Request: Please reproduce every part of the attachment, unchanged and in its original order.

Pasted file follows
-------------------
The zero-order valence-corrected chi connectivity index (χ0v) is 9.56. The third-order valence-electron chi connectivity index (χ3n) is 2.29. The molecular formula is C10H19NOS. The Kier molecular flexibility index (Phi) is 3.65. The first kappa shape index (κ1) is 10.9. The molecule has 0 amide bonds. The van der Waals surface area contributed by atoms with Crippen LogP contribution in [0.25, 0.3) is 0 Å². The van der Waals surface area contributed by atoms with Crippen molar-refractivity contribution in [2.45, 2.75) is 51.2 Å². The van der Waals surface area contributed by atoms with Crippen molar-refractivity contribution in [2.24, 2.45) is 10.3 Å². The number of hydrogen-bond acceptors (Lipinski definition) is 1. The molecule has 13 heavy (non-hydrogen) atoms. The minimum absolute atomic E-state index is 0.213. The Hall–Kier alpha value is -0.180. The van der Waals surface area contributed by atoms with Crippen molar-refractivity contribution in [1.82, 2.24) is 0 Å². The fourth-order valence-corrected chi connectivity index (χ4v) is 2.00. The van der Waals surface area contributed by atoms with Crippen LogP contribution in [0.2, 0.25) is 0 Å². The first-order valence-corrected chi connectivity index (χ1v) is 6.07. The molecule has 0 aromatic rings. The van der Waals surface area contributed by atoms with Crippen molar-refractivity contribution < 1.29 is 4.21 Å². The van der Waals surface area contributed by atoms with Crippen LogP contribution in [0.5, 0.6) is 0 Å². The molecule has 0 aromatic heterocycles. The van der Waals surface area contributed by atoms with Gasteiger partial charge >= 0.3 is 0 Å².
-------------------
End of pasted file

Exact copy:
The zero-order valence-corrected chi connectivity index (χ0v) is 9.56. The third-order valence-electron chi connectivity index (χ3n) is 2.29. The molecular formula is C10H19NOS. The Kier molecular flexibility index (Phi) is 3.65. The first kappa shape index (κ1) is 10.9. The molecule has 0 amide bonds. The van der Waals surface area contributed by atoms with Crippen LogP contribution in [0.25, 0.3) is 0 Å². The van der Waals surface area contributed by atoms with Crippen molar-refractivity contribution in [2.45, 2.75) is 51.2 Å². The van der Waals surface area contributed by atoms with Crippen molar-refractivity contribution in [2.24, 2.45) is 10.3 Å². The number of hydrogen-bond acceptors (Lipinski definition) is 1. The molecule has 13 heavy (non-hydrogen) atoms. The minimum absolute atomic E-state index is 0.213. The Hall–Kier alpha value is -0.180. The van der Waals surface area contributed by atoms with Crippen molar-refractivity contribution in [1.82, 2.24) is 0 Å². The fourth-order valence-corrected chi connectivity index (χ4v) is 2.00. The van der Waals surface area contributed by atoms with Crippen LogP contribution in [0.2, 0.25) is 0 Å². The first-order valence-corrected chi connectivity index (χ1v) is 6.07. The molecule has 0 aromatic rings. The van der Waals surface area contributed by atoms with Crippen molar-refractivity contribution < 1.29 is 4.21 Å². The van der Waals surface area contributed by atoms with Crippen LogP contribution in [0.5, 0.6) is 0 Å². The molecule has 0 aromatic heterocycles. The van der Waals surface area contributed by atoms with Gasteiger partial charge >= 0.3 is 0 Å².